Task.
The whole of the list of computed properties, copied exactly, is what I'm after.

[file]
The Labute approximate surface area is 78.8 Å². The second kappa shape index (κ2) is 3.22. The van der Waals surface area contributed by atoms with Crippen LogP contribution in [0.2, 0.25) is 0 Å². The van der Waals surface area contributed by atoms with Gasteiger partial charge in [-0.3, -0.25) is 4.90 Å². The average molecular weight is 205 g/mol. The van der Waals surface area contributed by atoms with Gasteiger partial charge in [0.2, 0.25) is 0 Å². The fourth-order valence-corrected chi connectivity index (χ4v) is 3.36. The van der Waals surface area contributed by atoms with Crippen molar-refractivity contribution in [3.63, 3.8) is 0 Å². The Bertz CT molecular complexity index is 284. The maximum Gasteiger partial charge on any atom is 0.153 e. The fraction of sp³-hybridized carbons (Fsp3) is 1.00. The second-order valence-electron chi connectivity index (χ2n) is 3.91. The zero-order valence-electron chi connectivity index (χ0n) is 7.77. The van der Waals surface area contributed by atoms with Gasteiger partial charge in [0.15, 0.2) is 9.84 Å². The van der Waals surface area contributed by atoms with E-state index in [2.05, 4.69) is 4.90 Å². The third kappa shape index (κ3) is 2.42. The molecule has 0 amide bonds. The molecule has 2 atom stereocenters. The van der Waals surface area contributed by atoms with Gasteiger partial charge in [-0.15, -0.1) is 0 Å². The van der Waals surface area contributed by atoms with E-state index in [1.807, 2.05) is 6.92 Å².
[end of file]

The Labute approximate surface area is 78.8 Å². The second kappa shape index (κ2) is 3.22. The van der Waals surface area contributed by atoms with Crippen LogP contribution in [0.2, 0.25) is 0 Å². The van der Waals surface area contributed by atoms with Gasteiger partial charge in [-0.3, -0.25) is 4.90 Å². The average molecular weight is 205 g/mol. The van der Waals surface area contributed by atoms with Gasteiger partial charge in [0.2, 0.25) is 0 Å². The fourth-order valence-corrected chi connectivity index (χ4v) is 3.36. The van der Waals surface area contributed by atoms with Crippen molar-refractivity contribution in [3.63, 3.8) is 0 Å². The Bertz CT molecular complexity index is 284. The maximum Gasteiger partial charge on any atom is 0.153 e. The fraction of sp³-hybridized carbons (Fsp3) is 1.00. The second-order valence-electron chi connectivity index (χ2n) is 3.91. The zero-order valence-electron chi connectivity index (χ0n) is 7.77. The van der Waals surface area contributed by atoms with Gasteiger partial charge in [0.15, 0.2) is 9.84 Å². The van der Waals surface area contributed by atoms with E-state index in [2.05, 4.69) is 4.90 Å². The third kappa shape index (κ3) is 2.42. The molecule has 0 amide bonds. The molecule has 2 atom stereocenters. The van der Waals surface area contributed by atoms with Gasteiger partial charge in [-0.15, -0.1) is 0 Å². The van der Waals surface area contributed by atoms with E-state index in [1.807, 2.05) is 6.92 Å².